The financial industry is filled with codes, acronyms and abbreviations that can make reading or hearing about it confusing. One example is hearing a television pundit talk about the bull or bear market. Both sound scary and possibly dangerous—but which one should actually concern you?
The Bull Swings Up
A bull market is one that’s on the rise. It gets its name because bulls raise their heads—and horns—when attacking. A bull market means the indexes that measure the performance of various collections of stocks are rising. Now, just because we might be in a bull market, that doesn’t mean that EVERY stock is rising. Some stocks will still lose value even in a very strong bull market.
The Bear Swipes Down
A bear market is one that’s falling. It gets its name from the fact that bears swipe down with their paws when attacking. In a bear market, indexes like the Dow Jones or the S&P 500 are falling in value. Similarly to what we discussed above, a bear market doesn’t mean that EVERY stock is losing value. Some stocks can do very well in a bear market. Some contrarian positions like inverse ETFs will do well too.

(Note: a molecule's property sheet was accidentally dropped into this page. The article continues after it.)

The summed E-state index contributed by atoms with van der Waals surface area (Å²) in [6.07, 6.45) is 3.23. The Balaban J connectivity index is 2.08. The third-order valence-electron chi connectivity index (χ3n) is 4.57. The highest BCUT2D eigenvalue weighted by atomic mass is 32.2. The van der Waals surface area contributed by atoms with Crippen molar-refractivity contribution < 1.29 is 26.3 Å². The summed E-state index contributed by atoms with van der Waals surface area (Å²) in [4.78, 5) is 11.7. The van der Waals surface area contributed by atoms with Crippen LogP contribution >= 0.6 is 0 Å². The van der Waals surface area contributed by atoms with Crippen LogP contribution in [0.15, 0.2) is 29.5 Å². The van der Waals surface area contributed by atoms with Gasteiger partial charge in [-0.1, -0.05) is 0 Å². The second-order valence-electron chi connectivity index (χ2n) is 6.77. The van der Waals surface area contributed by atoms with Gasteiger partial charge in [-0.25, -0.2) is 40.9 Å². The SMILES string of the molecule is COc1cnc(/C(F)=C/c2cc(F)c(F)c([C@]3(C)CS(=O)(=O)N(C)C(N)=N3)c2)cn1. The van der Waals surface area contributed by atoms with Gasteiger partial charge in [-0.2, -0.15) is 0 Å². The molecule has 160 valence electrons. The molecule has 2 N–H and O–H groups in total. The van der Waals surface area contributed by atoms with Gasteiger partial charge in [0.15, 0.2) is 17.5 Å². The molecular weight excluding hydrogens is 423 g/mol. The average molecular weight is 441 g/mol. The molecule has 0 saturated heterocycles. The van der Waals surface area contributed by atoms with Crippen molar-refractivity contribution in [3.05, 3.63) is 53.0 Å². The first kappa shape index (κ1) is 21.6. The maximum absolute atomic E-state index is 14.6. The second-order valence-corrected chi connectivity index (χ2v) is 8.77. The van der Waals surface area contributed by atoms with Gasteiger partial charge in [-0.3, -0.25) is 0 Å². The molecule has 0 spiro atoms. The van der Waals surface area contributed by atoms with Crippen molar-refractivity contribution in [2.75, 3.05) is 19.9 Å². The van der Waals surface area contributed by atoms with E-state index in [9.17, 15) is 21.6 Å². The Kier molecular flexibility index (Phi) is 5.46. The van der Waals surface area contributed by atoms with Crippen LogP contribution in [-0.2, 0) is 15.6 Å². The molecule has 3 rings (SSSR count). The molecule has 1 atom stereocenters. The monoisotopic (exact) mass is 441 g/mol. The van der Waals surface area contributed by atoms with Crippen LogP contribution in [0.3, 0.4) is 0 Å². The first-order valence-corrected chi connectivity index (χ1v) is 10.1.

The Bull, the Bear and the Long-Term Investor
Most long-term investors work with their advisors to take advantage of the bull and bear runs. They do dollar cost averaging so they’re continuing to buy stocks when the market goes down, and they buy and hold positions so they can ride out the bear markets and profit on the growth during imminent bull markets. These investors will also have what are called noncorrelated assets in their portfolio. These are assets with performance that is not tied to the market so they can help cushion losses while tempering gains.
Some investors, however, choose a more active trading style, short selling in bear markets and buying and selling various derivatives. These are sophisticated strategies that may be a good fit for your savings plan, but they should not be attempted without the assistance of an advisor unless you’re very familiar with the markets and trading.